Nitorcarburizing is typically performed on steel components to improve surface hardness of the material via nitrogen dispersion.
One noteworthy finding however suggests that the corrosion resistance of the treated specimen was less than that of the control and untreated part. Continue reading
Boronizing is a surface treatment by which boron atoms are diffused into the surface of the metal in quantities exceeding the solubility limit.
Hardness is improved and thus wear resistance increased as well as a number of other advantages such as corrosion and oxidization resistance. Continue reading
There are five typical methods of bending currently used in industry today: rolling, incremental bending, hot bending, rotary-draw bending, and induction bending.
Although ISF is generally very slow, it is of interest because no or only a simple and cheap tool is required, making the process ideal for small-series production. Continue reading
Nitrocarburizing is a surface hardening process which has several key advantages related to the efficiency in application and also in terms of producing a consistent and stable finished product.
The micro-hardness of surface treated materials using nitrocarburizing can have an increased surface hardness at a ratio of 1.3 to 1.5. Continue reading
Aluminum is well established at the front of the pack with regards to providing the technological answer to the increasing challenges of light weighting whilst maintaining integrity of the material for the desired applications.
Semi solid rheocasting is a development within the casting sector which enables improved quality in die casting without increasing cost. Continue reading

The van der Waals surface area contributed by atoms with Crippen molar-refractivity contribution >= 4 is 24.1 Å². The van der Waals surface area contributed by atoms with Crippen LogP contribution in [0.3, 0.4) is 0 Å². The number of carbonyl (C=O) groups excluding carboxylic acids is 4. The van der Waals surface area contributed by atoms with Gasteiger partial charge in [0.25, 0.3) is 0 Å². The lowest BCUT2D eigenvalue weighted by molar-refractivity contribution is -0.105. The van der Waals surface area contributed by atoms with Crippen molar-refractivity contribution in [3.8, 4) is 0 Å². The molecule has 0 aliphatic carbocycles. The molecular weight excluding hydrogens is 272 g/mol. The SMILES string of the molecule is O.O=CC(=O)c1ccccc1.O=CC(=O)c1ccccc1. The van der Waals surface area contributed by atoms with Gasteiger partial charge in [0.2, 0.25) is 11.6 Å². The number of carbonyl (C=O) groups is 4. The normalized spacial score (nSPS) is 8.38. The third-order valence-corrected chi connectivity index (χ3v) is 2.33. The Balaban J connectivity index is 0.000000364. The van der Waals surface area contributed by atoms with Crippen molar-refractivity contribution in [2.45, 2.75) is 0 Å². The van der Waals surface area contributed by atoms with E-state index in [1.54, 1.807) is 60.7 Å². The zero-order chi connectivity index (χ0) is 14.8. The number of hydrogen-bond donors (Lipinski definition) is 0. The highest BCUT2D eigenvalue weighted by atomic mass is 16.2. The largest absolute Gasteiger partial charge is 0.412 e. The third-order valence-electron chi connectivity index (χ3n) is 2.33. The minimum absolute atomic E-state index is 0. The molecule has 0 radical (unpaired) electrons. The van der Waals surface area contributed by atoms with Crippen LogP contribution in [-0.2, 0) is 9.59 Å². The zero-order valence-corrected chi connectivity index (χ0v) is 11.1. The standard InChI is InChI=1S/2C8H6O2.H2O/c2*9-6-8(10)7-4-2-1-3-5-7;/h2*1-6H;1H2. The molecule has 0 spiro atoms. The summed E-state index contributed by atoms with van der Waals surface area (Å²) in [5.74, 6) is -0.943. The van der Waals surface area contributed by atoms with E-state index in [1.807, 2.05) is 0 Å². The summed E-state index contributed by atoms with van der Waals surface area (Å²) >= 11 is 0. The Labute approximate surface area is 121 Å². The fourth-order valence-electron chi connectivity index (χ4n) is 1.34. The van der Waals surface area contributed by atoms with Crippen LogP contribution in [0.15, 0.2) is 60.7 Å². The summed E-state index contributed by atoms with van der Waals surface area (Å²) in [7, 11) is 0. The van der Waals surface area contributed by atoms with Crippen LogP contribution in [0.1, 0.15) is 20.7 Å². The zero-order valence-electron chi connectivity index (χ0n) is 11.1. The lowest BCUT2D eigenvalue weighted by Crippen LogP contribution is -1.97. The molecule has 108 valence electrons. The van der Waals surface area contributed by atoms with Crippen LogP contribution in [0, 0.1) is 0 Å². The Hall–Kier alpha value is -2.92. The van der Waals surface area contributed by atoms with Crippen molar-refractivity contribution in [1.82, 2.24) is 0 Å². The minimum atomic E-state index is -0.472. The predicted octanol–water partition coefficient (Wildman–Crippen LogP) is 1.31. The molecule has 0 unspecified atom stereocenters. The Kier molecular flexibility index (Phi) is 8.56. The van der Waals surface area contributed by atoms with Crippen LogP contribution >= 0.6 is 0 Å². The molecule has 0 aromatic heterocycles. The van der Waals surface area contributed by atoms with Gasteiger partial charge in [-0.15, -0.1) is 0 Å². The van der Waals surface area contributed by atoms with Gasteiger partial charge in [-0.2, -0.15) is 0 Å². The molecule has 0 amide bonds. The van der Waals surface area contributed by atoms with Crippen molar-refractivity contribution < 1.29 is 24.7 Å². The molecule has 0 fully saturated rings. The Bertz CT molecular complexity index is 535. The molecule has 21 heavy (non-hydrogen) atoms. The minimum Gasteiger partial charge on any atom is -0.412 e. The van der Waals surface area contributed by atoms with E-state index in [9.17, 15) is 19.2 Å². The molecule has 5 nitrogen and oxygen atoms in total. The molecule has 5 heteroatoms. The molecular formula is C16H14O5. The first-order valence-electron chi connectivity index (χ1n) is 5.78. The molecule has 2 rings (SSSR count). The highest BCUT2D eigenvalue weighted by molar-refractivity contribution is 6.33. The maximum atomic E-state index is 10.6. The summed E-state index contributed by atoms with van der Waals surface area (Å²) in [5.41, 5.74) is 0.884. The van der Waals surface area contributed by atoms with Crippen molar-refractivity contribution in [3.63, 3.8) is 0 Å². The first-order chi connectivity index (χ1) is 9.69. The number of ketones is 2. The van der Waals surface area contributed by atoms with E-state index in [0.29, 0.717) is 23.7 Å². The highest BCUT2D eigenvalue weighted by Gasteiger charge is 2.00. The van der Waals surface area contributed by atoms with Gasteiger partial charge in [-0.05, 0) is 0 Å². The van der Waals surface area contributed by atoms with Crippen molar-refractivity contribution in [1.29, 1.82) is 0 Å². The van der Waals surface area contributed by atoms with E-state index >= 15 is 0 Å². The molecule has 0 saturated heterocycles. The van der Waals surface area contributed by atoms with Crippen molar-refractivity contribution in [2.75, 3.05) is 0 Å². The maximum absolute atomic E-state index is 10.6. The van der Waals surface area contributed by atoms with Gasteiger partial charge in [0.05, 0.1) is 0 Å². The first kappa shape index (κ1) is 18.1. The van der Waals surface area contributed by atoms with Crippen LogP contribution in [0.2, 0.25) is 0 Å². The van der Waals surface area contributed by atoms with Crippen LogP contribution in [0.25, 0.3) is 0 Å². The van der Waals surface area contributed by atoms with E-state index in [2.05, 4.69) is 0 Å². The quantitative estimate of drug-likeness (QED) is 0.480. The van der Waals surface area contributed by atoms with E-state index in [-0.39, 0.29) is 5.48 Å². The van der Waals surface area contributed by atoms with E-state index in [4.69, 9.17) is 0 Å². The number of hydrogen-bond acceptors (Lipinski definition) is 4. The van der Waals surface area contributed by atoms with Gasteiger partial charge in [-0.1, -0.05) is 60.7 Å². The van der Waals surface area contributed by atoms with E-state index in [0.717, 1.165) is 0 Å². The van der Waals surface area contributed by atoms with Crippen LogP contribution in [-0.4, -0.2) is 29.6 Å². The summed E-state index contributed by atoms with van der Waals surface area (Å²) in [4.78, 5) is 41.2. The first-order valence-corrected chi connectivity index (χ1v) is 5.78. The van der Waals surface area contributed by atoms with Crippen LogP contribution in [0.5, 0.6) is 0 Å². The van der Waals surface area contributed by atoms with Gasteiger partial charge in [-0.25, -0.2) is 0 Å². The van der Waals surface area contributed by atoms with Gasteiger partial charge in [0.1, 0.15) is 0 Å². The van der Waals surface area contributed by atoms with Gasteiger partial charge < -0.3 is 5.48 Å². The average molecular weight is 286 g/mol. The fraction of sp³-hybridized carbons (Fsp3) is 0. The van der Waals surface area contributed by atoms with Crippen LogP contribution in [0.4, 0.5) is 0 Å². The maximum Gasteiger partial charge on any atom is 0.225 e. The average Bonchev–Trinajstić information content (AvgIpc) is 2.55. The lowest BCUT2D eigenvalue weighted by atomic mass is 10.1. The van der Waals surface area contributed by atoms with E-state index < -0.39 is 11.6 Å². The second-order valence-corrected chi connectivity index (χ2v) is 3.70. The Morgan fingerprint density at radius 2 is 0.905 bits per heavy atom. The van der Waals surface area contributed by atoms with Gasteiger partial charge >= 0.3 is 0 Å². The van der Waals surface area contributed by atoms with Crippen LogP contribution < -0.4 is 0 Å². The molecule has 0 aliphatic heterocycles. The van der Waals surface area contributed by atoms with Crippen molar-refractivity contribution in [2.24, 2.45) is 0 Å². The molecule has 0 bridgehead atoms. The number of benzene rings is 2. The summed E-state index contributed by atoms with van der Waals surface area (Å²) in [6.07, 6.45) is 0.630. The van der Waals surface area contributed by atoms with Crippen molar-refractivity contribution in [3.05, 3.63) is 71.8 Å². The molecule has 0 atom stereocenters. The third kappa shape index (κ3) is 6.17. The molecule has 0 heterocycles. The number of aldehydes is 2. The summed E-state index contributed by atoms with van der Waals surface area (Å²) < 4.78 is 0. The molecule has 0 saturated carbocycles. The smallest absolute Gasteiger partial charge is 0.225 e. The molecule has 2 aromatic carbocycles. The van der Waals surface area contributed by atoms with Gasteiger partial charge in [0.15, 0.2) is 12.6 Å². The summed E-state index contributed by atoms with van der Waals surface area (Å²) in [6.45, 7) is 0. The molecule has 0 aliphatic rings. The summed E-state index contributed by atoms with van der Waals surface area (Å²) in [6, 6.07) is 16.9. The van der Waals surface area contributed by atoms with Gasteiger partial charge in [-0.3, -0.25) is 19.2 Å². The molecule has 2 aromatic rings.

Steels can exhibit a wide variety of properties depending on composition as well as the phases and micro-constituents present, which in turn depend on the heat treatment.
The basis for the understanding of the heat treatment of steels is the Fe-C phase diagram. It actually includes two diagrams; the stable iron-graphite diagram and the metastable Fe-Fe3C diagram. The stable condition usually takes a very long time to develop, especially in the low-temperature and low-carbon range, and therefore the metastable diagram is of more interest.
Precipitation hardening, or age hardening, provides one of the most widely used mechanisms for the strengthening of metal alloys. The strongest aluminum alloys (2xxx, 6xxx and 7xxx) are produced by age hardening.
In order for an alloy system to be able to be precipitation-strengthened, there must be a terminal solid solution that has a decreasing solid solubility as the temperature decreases. The precipitation-hardening process involves three basic steps: solution treatment, quenching and aging.
Strain ageing can have a serious detrimental effect on low carbon structural steels and so two material examples are examined to see how different pre-strain and ageing conditions affect material mechanical properties.
A carbon steel (40% martensite) and a microalloyed steel (20% martensite) were both treated under the same parameters and then the UTS and stress strain curves were evaluated to gain some valuable conclusions.